ISSUED: 22 August 2017
MEDIA CONTACT: Valerie Owens
SHEPHERDSTOWN, WV — A Shepherd University data analytics professor has received a $28,369 grant through the West Virginia IDeA Network of Biomedical Research Excellence (INBRE) for initial research projects. Dr. Ralph Wojtowicz will use the grant money to develop new data structures and algorithms for working with very large data sets and explore applications to bioinformatics.
“Comparative studies where you might want to detect markers for cancer, for instance, can involve thousands of genomes stored on large computer networks,” Wojtowicz said. “Current methods for efficiently working with data on a single disk drive must be adapted if they are to be used on such large, distributed problems. As your data set gets bigger, it gets a lot harder to quickly access the parts that you want.”
The research project will also explore storing data on DNA.
“You read in the news about this topic,” Wojtowicz said. “It’s a big area of data analytics, so I’d like to get involved in it.”
He points to a Harvard Medical School experiment as an example of what’s possible. Scientists there were able to store a film on DNA that the father of motion pictures, Eadweard Muybridge, created in 1872 of a horse running. They were also able to retrieve the movie from the DNA and play it back with 90 percent accuracy. Wojtowicz sees many possibilities beyond storing and retrieving an old movie.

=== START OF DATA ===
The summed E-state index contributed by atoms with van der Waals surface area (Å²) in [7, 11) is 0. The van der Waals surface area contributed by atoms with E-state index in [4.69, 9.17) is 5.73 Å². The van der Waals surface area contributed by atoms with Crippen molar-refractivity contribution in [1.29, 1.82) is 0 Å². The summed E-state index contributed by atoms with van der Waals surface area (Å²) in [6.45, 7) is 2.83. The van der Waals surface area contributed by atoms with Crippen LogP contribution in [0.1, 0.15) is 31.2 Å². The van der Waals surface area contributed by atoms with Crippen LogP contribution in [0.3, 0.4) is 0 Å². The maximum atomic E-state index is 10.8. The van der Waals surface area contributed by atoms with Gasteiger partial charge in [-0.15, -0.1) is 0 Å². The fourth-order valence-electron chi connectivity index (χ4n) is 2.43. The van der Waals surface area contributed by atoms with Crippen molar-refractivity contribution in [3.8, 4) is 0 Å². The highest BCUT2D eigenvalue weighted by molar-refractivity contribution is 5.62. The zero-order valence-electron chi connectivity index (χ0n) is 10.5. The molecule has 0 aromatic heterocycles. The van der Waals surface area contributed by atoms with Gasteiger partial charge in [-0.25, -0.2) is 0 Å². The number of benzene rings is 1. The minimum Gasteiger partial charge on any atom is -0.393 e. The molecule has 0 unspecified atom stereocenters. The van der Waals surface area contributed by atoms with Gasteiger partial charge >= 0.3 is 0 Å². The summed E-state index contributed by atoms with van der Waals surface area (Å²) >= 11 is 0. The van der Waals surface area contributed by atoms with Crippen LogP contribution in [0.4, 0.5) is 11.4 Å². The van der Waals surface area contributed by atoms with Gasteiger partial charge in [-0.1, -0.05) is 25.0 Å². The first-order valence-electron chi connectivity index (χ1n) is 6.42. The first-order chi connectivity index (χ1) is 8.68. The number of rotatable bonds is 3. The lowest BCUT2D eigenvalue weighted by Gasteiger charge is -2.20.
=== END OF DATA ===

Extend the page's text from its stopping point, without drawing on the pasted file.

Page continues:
“Important data could possibly be stored in DNA, which would be a low-maintenance repository for hundreds or even thousands of years,” he said.
Wojtowicz said the amount of data that can be stored in DNA is much greater than the capacity available on the internet. His research project gives students an opportunity to learn about this quickly growing new area, and it gives him a chance to gain experience in an area he hasn’t explored before.
“I always want to keep up to date with what’s going on in research and industry so that I can bring that to the classroom,” he said. “This is an area we need to keep in mind when developing new classes, programs, and research.”
The grant will allow Wojtowicz to work on the project next summer and will give three undergraduate students the opportunity to help during the school year. He has three roles in mind for students—a software developer to implement new algorithms, someone with biology knowledge to look at what other technologies are out there, and someone to look at the longer term picture.
Wojtowicz and the students will work with data provided by his research mentor, Dr. Haroon Malik, an assistant professor in the Weisberg Division of Computer Science at Marshall University.
Listen to the interview HERE.
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